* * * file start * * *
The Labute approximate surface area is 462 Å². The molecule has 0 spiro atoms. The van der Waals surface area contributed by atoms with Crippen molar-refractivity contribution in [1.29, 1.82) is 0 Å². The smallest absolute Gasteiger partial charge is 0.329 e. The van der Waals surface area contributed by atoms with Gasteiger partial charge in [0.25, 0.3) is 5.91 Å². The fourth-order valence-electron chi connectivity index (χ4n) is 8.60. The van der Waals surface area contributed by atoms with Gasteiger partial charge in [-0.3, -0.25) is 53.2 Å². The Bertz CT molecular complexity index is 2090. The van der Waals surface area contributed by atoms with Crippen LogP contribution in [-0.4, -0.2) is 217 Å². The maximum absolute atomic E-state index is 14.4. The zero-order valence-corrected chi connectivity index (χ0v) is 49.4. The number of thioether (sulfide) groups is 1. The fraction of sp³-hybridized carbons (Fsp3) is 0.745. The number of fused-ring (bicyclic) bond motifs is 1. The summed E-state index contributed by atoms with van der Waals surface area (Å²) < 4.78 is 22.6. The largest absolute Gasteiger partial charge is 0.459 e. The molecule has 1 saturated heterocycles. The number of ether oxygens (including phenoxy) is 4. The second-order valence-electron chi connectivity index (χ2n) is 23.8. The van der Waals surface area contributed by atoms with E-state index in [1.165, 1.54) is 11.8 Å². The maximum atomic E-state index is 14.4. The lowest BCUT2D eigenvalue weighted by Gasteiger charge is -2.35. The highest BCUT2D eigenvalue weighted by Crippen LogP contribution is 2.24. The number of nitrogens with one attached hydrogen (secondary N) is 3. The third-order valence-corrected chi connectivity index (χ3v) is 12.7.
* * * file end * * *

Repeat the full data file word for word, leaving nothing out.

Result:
The Labute approximate surface area is 462 Å². The molecule has 0 spiro atoms. The van der Waals surface area contributed by atoms with Crippen molar-refractivity contribution in [1.29, 1.82) is 0 Å². The smallest absolute Gasteiger partial charge is 0.329 e. The van der Waals surface area contributed by atoms with Gasteiger partial charge in [0.25, 0.3) is 5.91 Å². The fourth-order valence-electron chi connectivity index (χ4n) is 8.60. The van der Waals surface area contributed by atoms with Gasteiger partial charge in [-0.3, -0.25) is 53.2 Å². The Bertz CT molecular complexity index is 2090. The van der Waals surface area contributed by atoms with Crippen LogP contribution in [-0.4, -0.2) is 217 Å². The maximum absolute atomic E-state index is 14.4. The zero-order valence-corrected chi connectivity index (χ0v) is 49.4. The number of thioether (sulfide) groups is 1. The fraction of sp³-hybridized carbons (Fsp3) is 0.745. The number of fused-ring (bicyclic) bond motifs is 1. The summed E-state index contributed by atoms with van der Waals surface area (Å²) < 4.78 is 22.6. The largest absolute Gasteiger partial charge is 0.459 e. The molecule has 1 saturated heterocycles. The number of ether oxygens (including phenoxy) is 4. The second-order valence-electron chi connectivity index (χ2n) is 23.8. The van der Waals surface area contributed by atoms with E-state index in [1.165, 1.54) is 11.8 Å². The maximum atomic E-state index is 14.4. The lowest BCUT2D eigenvalue weighted by Gasteiger charge is -2.35. The highest BCUT2D eigenvalue weighted by Crippen LogP contribution is 2.24. The number of nitrogens with one attached hydrogen (secondary N) is 3. The third-order valence-corrected chi connectivity index (χ3v) is 12.7.